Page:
From the Abstract:
Background: Prescription opioid–related overdose deaths increased sharply during 1999–2010 in the United States in parallel with increased opioid prescribing. CDC assessed changes in national-level and county-level opioid prescribing during 2006–2015.
Methods: CDC analyzed retail prescription data from QuintilesIMS to assess opioid prescribing in the United States from 2006 to 2015, including rates, amounts, dosages, and durations prescribed. CDC examined county-level prescribing patterns in 2010 and 2015.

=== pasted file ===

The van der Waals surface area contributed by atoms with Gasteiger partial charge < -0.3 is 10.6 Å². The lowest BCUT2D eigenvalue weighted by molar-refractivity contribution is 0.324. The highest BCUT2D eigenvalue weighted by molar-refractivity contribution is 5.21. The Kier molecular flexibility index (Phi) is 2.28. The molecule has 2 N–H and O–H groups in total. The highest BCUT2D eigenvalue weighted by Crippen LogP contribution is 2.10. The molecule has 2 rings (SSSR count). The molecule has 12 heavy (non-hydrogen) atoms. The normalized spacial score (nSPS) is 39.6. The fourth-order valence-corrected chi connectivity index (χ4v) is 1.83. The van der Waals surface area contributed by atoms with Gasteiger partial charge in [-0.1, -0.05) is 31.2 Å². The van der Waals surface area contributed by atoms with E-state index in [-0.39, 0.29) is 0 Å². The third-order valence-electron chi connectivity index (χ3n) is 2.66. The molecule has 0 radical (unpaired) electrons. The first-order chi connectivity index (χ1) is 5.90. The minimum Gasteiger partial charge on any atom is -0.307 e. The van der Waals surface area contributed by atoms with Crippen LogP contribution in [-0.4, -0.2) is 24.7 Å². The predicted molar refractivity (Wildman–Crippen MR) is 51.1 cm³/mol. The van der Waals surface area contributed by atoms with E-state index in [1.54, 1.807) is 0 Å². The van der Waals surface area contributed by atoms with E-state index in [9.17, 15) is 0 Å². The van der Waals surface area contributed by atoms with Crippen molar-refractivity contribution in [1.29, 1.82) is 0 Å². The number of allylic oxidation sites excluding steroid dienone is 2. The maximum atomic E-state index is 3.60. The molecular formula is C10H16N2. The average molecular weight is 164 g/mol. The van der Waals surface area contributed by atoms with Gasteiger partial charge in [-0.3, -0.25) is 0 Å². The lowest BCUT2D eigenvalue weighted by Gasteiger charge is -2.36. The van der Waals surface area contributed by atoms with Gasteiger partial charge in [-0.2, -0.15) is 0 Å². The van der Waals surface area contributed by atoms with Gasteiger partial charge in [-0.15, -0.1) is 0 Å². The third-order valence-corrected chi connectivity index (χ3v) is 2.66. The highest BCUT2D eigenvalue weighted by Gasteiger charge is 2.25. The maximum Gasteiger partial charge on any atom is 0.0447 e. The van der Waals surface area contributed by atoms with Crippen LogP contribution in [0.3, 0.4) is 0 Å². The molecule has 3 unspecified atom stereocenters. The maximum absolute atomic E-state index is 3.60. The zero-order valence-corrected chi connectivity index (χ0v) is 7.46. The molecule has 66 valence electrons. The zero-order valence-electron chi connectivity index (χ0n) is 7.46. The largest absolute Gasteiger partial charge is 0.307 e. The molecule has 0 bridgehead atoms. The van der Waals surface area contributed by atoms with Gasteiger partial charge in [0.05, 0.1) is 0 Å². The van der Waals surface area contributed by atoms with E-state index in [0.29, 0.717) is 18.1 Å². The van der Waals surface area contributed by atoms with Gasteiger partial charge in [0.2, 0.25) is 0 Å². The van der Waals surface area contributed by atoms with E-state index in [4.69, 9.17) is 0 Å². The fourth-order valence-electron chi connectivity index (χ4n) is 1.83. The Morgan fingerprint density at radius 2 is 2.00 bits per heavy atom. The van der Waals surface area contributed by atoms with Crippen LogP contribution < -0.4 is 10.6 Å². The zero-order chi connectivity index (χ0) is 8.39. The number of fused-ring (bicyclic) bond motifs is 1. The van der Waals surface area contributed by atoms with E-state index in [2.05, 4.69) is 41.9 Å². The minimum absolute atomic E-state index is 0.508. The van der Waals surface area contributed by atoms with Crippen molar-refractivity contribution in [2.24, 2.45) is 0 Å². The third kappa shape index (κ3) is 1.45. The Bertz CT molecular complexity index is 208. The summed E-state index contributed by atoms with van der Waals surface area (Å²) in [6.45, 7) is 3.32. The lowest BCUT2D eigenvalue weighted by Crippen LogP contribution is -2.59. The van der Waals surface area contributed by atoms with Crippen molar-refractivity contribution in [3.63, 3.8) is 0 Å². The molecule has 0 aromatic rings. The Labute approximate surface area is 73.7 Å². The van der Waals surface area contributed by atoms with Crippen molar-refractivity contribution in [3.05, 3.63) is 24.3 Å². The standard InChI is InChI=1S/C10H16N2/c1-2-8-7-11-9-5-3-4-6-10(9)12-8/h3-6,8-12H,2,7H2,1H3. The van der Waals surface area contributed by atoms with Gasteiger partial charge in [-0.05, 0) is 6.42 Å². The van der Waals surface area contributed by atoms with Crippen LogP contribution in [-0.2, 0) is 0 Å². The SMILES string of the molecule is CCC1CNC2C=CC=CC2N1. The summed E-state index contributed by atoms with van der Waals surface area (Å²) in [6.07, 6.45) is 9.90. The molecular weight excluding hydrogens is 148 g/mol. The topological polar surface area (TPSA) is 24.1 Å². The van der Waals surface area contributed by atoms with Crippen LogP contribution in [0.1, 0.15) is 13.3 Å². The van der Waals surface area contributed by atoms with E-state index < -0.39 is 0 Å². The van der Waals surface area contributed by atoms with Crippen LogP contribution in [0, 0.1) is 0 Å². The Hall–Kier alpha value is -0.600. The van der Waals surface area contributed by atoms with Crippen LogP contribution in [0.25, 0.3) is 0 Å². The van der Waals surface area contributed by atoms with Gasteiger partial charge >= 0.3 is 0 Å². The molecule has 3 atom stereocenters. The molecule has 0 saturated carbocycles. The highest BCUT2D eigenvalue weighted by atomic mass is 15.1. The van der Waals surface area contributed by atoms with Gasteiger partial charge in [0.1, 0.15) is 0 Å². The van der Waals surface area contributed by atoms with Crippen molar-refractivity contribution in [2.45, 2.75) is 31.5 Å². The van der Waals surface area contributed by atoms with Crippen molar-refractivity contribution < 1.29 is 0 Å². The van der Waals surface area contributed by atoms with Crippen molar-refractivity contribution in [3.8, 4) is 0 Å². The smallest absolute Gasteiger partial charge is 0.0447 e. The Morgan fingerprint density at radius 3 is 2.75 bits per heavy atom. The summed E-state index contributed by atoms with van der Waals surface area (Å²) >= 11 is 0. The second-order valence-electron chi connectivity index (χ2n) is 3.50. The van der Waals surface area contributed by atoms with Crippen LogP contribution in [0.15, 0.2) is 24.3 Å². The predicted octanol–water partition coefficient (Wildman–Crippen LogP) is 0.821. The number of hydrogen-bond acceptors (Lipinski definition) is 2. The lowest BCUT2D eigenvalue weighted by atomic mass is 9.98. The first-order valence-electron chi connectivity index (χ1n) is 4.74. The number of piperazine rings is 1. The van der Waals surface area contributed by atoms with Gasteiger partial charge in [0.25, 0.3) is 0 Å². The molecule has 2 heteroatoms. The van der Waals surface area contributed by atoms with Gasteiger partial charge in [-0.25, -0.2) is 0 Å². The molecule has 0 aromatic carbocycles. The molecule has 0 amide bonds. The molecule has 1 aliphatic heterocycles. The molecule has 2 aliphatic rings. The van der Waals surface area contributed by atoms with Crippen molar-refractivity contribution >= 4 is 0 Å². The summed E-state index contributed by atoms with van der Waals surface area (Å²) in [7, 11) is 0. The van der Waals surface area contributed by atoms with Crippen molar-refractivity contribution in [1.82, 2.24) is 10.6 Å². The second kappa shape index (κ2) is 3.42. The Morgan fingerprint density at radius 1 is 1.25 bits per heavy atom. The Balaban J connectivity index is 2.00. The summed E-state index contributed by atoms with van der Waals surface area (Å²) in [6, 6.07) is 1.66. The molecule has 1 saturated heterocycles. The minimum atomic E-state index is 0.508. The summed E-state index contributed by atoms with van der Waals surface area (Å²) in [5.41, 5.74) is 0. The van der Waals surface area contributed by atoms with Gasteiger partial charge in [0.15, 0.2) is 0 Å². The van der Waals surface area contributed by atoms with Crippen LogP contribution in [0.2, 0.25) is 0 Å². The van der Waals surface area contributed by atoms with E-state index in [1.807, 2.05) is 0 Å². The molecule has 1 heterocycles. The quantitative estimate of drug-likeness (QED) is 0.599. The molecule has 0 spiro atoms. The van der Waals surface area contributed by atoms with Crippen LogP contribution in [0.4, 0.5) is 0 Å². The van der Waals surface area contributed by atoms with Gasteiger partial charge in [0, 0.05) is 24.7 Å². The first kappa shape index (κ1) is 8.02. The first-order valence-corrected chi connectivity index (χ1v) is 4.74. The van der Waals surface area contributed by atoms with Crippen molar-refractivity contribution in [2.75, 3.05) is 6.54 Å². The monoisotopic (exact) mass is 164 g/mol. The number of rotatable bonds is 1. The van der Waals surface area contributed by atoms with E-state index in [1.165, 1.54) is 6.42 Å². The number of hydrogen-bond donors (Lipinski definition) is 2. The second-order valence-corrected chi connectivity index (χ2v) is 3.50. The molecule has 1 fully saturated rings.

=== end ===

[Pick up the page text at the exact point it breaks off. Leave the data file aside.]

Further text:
Results: The amount of opioids prescribed in the United States peaked at 782 morphine milligram equivalents (MME) per capita in 2010 and then decreased to 640 MME per capita in 2015. Despite significant decreases, the amount of opioids prescribed in 2015 remained approximately three times as high as in 1999 and varied substantially across the country. County-level factors associated with higher amounts of prescribed opioids include a larger percentage of non-Hispanic whites; a higher prevalence of diabetes and arthritis; micropolitan status (i.e., town/city; nonmetro); and higher unemployment and Medicaid enrollment.
Also Published Today: New Data on Opioid Use and Prescribing in the United States (via JAMA)